Motor Neuropathy is Characterized by Weakness of The Muscles

Robert did not respond with the typical level of relief we usually see after treating a patient with electro-stimulation.  Over the course of three treatment sessions, Robert’s level of strength and comfort in his feet did not change in any meaningful way.  While this is unusual, it highlights an important theme: neuropathy is a complex problem with many symptoms and manifestations, and NO single therapy technique or tool—even those with a very high rate of success—can stand on their own as a complete treatment.

We designed a treatment for Robert intended to produce more long-term benefit, as his short-term progress was not substantial.  Motor neuropathies require an extensive MULTI-MODAL level of treatment, sometimes pharmaceutical and sometimes homeopathic, and usually involving some level of regular exercise and controlled diet.  Robert is currently improving steadily, and is seeing his NeuropathyDR® clinician as prescribed to monitor his condition and progress.

If you suffer from weakness or pain in your limbs, you may have peripheral neuropathy.  If so, we are here to help!  Contact NeuropathyDR® right away and we will help you find the best course of treatment for your specific symptoms.  We can even put you in touch with a specially-trained NeuropathyDR® clinician who can help you develop a therapy plan that will get results.

http://www.ninds.nih.gov/disorders/multifocal_neuropathy/multifocal_neuropathy.htm

http://www.ninds.nih.gov/disorders/multifocal_neuropathy/multifocal_neuropathy.htm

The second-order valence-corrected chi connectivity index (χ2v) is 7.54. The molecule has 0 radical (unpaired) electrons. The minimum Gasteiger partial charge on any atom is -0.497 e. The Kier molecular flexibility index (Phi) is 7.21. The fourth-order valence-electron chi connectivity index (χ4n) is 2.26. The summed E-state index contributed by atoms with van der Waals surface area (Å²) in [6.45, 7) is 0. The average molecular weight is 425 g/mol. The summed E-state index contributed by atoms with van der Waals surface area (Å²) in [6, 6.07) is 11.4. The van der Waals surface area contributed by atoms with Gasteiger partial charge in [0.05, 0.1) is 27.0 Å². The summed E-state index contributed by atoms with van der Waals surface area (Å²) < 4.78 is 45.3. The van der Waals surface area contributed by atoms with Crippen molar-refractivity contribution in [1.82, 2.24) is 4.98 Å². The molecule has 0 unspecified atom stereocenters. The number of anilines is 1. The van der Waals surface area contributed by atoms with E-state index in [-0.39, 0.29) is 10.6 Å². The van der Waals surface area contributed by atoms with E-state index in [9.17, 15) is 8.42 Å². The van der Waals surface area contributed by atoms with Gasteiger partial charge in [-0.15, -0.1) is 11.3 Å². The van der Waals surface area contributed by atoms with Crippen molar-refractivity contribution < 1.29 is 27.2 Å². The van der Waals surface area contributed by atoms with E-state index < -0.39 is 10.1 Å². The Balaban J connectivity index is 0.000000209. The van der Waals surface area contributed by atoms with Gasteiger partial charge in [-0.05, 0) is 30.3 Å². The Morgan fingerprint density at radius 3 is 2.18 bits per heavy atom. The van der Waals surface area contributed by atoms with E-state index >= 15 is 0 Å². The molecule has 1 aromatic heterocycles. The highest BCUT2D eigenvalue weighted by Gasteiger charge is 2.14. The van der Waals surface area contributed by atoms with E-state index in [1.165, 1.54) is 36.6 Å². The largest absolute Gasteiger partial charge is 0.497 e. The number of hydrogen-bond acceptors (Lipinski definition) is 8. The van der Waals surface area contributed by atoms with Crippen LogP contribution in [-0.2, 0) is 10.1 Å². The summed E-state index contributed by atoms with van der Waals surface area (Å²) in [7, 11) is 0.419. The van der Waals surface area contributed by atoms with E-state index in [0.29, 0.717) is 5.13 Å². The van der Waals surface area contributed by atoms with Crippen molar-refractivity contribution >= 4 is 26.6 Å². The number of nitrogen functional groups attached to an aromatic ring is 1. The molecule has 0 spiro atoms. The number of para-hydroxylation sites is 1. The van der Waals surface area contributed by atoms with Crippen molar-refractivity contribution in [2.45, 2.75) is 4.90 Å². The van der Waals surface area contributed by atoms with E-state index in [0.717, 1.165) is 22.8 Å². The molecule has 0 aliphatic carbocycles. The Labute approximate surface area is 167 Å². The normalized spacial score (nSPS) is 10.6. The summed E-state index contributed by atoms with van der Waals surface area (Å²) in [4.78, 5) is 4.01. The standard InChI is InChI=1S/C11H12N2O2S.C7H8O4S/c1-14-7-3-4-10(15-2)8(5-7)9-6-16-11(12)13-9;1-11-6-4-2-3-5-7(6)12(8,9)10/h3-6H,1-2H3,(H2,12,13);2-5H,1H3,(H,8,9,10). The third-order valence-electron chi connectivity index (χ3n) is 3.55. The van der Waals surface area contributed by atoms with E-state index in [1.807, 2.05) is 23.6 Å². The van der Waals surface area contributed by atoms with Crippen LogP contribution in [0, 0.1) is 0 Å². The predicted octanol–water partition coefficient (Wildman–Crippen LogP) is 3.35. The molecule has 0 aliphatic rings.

Entrapment Neuropathy: More Than Just Carpal Tunnel!

Entrapment Neuropathy:  More Than Just Carpal Tunnel!

Last week we talked about carpal tunnel syndrome (CTS), one of the most common forms of neuropathy affecting a single nerve (mononeuropathy).  What you might not know is that carpal tunnel syndrome is only one of a family of ailments in the upper limbs known as entrapment neuropathies.  The other entrapment neuropathies are not as well-known in the mainstream as CTS, and so people who suffer from nerve symptoms in their forearms and hands frequently jump to conclusions.  NeuropathyDR® is here to help set the record straight!

An entrapment neuropathy, also called nerve compression syndrome, occurs when a nerve is wedged or “pinched” against a bone, inflamed muscle, or other internal mechanism in your arm.  Aside from the median nerve (the one associated with CTS) there are two main nerves that help to control your arm and hand: the radial nerve and the ulnar nerve.  Both are susceptible to compression, and the results can be painful!

Entrapment occurs under a number of conditions, most commonly:

  • When there is an injury originating at your neck or a disease of the cervical spine
  • When your elbow has been injured due to fractures or improper use
  • When your wrist has been injured due to fractures or Guyon canal alignment problems
  • An aneurysm or thrombosis in your arteries